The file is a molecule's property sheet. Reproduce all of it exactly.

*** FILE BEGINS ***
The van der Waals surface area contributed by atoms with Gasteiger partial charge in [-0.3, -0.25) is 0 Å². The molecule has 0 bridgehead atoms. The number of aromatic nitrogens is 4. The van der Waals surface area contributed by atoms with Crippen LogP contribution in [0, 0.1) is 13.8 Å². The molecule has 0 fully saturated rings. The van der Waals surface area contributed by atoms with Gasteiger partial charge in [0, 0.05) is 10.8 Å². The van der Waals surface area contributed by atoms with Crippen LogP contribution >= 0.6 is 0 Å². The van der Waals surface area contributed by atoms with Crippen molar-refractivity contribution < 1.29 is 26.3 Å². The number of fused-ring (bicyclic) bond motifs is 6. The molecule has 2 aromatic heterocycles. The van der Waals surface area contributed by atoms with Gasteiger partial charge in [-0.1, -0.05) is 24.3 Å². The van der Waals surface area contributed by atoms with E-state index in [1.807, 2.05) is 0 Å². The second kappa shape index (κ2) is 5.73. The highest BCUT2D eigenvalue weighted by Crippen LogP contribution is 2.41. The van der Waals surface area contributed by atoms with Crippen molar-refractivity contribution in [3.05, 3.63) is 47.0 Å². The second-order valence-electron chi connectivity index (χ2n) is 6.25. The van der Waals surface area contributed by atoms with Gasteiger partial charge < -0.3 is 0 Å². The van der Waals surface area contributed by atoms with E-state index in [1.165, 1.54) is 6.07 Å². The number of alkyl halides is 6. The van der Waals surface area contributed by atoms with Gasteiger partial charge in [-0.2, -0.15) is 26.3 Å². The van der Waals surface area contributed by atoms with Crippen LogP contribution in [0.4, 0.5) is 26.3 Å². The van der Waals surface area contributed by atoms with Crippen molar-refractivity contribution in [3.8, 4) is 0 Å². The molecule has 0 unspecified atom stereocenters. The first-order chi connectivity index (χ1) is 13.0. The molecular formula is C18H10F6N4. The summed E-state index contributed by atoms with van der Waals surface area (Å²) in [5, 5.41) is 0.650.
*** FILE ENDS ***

The van der Waals surface area contributed by atoms with Gasteiger partial charge in [-0.3, -0.25) is 0 Å². The molecule has 0 bridgehead atoms. The number of aromatic nitrogens is 4. The van der Waals surface area contributed by atoms with Crippen LogP contribution in [0, 0.1) is 13.8 Å². The molecule has 0 fully saturated rings. The van der Waals surface area contributed by atoms with Gasteiger partial charge in [0, 0.05) is 10.8 Å². The van der Waals surface area contributed by atoms with Crippen LogP contribution >= 0.6 is 0 Å². The van der Waals surface area contributed by atoms with Crippen molar-refractivity contribution < 1.29 is 26.3 Å². The number of fused-ring (bicyclic) bond motifs is 6. The molecule has 2 aromatic heterocycles. The van der Waals surface area contributed by atoms with Gasteiger partial charge in [-0.1, -0.05) is 24.3 Å². The van der Waals surface area contributed by atoms with E-state index in [1.807, 2.05) is 0 Å². The second kappa shape index (κ2) is 5.73. The highest BCUT2D eigenvalue weighted by Crippen LogP contribution is 2.41. The van der Waals surface area contributed by atoms with Crippen molar-refractivity contribution in [3.05, 3.63) is 47.0 Å². The second-order valence-electron chi connectivity index (χ2n) is 6.25. The van der Waals surface area contributed by atoms with Gasteiger partial charge < -0.3 is 0 Å². The van der Waals surface area contributed by atoms with E-state index in [1.165, 1.54) is 6.07 Å². The number of alkyl halides is 6. The van der Waals surface area contributed by atoms with Gasteiger partial charge in [-0.2, -0.15) is 26.3 Å². The van der Waals surface area contributed by atoms with Crippen LogP contribution in [0.4, 0.5) is 26.3 Å². The van der Waals surface area contributed by atoms with Crippen molar-refractivity contribution in [3.8, 4) is 0 Å². The molecule has 0 unspecified atom stereocenters. The first-order chi connectivity index (χ1) is 13.0. The molecular formula is C18H10F6N4. The summed E-state index contributed by atoms with van der Waals surface area (Å²) in [5, 5.41) is 0.650.